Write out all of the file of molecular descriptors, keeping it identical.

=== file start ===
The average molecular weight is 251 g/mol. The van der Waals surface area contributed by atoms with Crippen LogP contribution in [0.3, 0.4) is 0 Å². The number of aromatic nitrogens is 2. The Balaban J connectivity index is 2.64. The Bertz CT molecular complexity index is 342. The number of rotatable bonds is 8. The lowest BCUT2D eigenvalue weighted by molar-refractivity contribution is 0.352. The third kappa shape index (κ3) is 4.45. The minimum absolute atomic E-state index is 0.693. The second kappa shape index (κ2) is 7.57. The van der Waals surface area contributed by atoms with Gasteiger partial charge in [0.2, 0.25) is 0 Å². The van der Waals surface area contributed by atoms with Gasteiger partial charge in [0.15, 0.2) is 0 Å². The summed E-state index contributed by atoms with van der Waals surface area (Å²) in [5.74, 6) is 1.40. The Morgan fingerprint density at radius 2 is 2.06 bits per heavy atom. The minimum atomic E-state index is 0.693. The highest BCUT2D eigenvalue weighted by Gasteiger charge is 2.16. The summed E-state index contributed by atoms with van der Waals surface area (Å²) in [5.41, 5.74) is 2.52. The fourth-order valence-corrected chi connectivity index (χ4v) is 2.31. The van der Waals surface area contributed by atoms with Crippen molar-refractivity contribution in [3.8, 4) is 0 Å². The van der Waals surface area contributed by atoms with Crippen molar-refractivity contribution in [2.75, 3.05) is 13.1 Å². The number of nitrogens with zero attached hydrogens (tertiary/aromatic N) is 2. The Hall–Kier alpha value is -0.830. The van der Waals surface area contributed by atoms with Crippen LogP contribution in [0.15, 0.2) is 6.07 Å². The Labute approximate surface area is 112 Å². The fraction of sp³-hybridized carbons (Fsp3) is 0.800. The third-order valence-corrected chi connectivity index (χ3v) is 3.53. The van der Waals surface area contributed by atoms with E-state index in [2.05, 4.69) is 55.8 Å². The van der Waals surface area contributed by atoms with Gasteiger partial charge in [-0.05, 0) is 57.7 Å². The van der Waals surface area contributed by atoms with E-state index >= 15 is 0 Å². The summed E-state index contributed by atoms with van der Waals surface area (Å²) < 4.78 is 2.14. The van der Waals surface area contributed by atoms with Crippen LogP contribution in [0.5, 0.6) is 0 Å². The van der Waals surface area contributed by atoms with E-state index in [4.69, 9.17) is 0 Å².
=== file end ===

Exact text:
The average molecular weight is 251 g/mol. The van der Waals surface area contributed by atoms with Crippen LogP contribution in [0.3, 0.4) is 0 Å². The number of aromatic nitrogens is 2. The Balaban J connectivity index is 2.64. The Bertz CT molecular complexity index is 342. The number of rotatable bonds is 8. The lowest BCUT2D eigenvalue weighted by molar-refractivity contribution is 0.352. The third kappa shape index (κ3) is 4.45. The minimum absolute atomic E-state index is 0.693. The second kappa shape index (κ2) is 7.57. The van der Waals surface area contributed by atoms with Gasteiger partial charge in [0.2, 0.25) is 0 Å². The van der Waals surface area contributed by atoms with Gasteiger partial charge in [0.15, 0.2) is 0 Å². The summed E-state index contributed by atoms with van der Waals surface area (Å²) in [5.74, 6) is 1.40. The Morgan fingerprint density at radius 2 is 2.06 bits per heavy atom. The minimum atomic E-state index is 0.693. The highest BCUT2D eigenvalue weighted by Gasteiger charge is 2.16. The summed E-state index contributed by atoms with van der Waals surface area (Å²) in [5.41, 5.74) is 2.52. The fourth-order valence-corrected chi connectivity index (χ4v) is 2.31. The van der Waals surface area contributed by atoms with Crippen molar-refractivity contribution in [3.8, 4) is 0 Å². The van der Waals surface area contributed by atoms with Crippen molar-refractivity contribution in [2.75, 3.05) is 13.1 Å². The number of nitrogens with zero attached hydrogens (tertiary/aromatic N) is 2. The Hall–Kier alpha value is -0.830. The van der Waals surface area contributed by atoms with Crippen LogP contribution in [0.15, 0.2) is 6.07 Å². The Labute approximate surface area is 112 Å². The fraction of sp³-hybridized carbons (Fsp3) is 0.800. The third-order valence-corrected chi connectivity index (χ3v) is 3.53. The van der Waals surface area contributed by atoms with E-state index in [2.05, 4.69) is 55.8 Å². The van der Waals surface area contributed by atoms with Gasteiger partial charge in [-0.05, 0) is 57.7 Å². The van der Waals surface area contributed by atoms with E-state index >= 15 is 0 Å². The summed E-state index contributed by atoms with van der Waals surface area (Å²) < 4.78 is 2.14. The van der Waals surface area contributed by atoms with Crippen LogP contribution in [0.5, 0.6) is 0 Å². The van der Waals surface area contributed by atoms with E-state index in [4.69, 9.17) is 0 Å².